Further details of integrity measurements of components are described in U.S. patent application Ser. No. 11/173,851, filed Jun. 30, 2005, referred to and incorporated above.

The ISM 252 may receive a response from IMM 256 reflecting verification of integrity of the active content 248 (312). If the verification fails, the ISM 252 may trigger an alert (316). If the verification passes, the ISM 252 may cooperate with a memory manager 264 to intra-partition portions of the component 240 (320).

While FIG. 2 illustrates execution environments being virtual partitions, other embodiments may provide different execution environments through other mechanisms, e.g., using a service processor, and/or an embedded microcontroller. In various embodiments, an auxiliary environment may be partitioned from a host environment via a variety of different types of partitions, including a virtualized partition (e.g., a virtual machine in a Virtualization Technology (VT) scheme), as shown above, and/or an entirely separate hardware partition (e.g., utilizing Active Management Technologies (AMT), “Manageability Engine” (ME), Platform Resource Layer (PRL) using sequestered platform resources, System Management Mode (SMM), and/or other comparable or similar technologies). In various embodiments, a VT platform may also be used to implement AMT, ME, and PRL technologies.

FIG. 4 illustrates intra-partitioning of portions of the component 240 in accordance with an embodiment of this invention. In this embodiment, the OS 236 may create a guest page table (GPT) 404 in an OS domain 408 mapping linear addresses of components executing in the VM 228 to physical addresses, or page frames. Component 240 may be set to occupy the 2nd through 5th page table entries (PTEs), which refer to page frames having active content 248, e.g., PF2-PF5. As is the case in VT platforms, the VMM 204 may monitor and trap register pointer (e.g., CR3) changes. When OS 236 creates GPT 404 and provides a CR3 value 410 pointing to the GPT 404, the VMM 204 may trap on the CR3 change, create an active page table (APT) 412 (which may be a duplicate copy of the GPT 404) in the VMM domain 416, and change the CR3 value 410 to value 420 pointing to the APT 412. In this way, the VMM 204 can coordinate accesses to the memory 224 from a number of VMs, e.g., VM 228 and VM 232.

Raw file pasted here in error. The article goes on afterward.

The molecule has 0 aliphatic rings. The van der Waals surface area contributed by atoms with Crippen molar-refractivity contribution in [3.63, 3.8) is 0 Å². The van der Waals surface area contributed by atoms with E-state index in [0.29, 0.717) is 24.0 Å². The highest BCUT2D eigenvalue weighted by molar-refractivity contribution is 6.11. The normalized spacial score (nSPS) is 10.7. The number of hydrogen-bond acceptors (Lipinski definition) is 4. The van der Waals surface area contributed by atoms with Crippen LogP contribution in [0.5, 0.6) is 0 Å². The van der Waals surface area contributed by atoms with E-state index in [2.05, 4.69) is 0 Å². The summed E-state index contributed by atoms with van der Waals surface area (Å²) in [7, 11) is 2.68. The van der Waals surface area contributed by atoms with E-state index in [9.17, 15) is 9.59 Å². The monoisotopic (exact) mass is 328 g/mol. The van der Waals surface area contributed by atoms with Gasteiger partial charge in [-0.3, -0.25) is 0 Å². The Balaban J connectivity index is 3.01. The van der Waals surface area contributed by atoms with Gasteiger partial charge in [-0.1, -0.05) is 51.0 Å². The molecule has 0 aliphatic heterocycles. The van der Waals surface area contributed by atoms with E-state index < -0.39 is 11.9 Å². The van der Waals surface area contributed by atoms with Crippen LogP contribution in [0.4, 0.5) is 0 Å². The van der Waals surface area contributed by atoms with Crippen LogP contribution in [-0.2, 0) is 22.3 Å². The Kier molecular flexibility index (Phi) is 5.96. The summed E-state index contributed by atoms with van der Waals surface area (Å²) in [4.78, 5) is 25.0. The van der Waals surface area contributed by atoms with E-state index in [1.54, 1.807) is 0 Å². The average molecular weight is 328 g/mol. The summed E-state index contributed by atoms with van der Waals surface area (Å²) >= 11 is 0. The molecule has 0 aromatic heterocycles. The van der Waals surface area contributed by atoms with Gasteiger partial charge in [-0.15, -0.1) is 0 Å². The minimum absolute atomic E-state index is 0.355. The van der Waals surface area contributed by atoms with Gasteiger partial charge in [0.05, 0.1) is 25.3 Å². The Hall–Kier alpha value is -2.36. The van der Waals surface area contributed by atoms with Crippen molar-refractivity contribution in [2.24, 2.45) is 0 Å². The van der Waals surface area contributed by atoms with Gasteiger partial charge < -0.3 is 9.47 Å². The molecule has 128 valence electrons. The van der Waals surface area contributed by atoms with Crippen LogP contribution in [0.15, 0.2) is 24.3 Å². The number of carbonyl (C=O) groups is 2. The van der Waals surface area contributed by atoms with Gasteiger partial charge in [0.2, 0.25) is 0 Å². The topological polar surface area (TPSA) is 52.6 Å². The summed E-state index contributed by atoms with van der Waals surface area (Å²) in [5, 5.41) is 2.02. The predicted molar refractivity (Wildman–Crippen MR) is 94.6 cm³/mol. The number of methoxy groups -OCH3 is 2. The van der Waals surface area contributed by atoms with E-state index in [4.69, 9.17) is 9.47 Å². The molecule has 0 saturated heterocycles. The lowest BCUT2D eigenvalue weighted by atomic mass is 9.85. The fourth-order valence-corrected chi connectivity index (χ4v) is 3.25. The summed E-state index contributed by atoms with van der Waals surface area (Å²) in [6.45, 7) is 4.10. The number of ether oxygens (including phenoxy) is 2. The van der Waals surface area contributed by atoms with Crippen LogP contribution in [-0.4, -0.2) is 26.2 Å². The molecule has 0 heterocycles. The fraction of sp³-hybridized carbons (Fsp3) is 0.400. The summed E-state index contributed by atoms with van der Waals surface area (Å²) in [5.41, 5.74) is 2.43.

In this embodiment, the VMM 204 may also create a protected page table (PPT) 424. The VMM 204 may copy the page frames having the active content 248, e.g., PF2-PF5, into the PPT 424 and assign the page table entries (PTEs) that do not refer to those page frames, e.g., 1st PTE and 6th PTE, with access characteristics 428 to cause a page fault upon execution. In various embodiments, the access characteristics 428 may be ‘not present,’ ‘execute disabled,’ and/or read-only. In an embodiment, the access characteristics 428 may be ‘not present’ or a combination of ‘execute disable’ and read-only to prevent unauthorized modifications to the active content 248 from the VM 228. In various embodiments, the setting of the access characteristics 428 may be done by the VMM 204, the component 240, and/or the OS 236.

The VMM 204 may assign the PTEs of the APT 412 that refer to page frames having partitioned portions of the component 240, e.g., 2nd PTE-4th PTE, with access characteristics 428. It may be noted that some page frames, e.g., PF5, may be shared between the partitioned and non-partitioned elements. Therefore, in an embodiment the 5th PTE may not have access characteristics 428 set in either APT 412 or PPT 424.

In this embodiment, execution flow between the APT 412 and PPT 424 may be managed as follows. Initially, CR3 may have value 420 pointing to APT 412. An execution instruction pointer (EIP) may start with the 1st PTE of the APT 412 and, upon an attempted access of the 2nd PTE, may cause a page fault due to the access characteristics 428. The VMM 204 may take control, and change CR3 from value 420 to value 432, pointing to the PPT 424. The EIP may resume operation at the 2nd PTE of the PPT 424, which may be a partitioned element. The EIP may execute through the 3rd PTE, the 4th PTE and the 5th PTE. When the EIP attempts to access the 6th PTE, the access characteristics 428 may cause another page fault and the VMM 204 may switch the CR3 back to value 420, for access to the 6th PTE from the APT 412.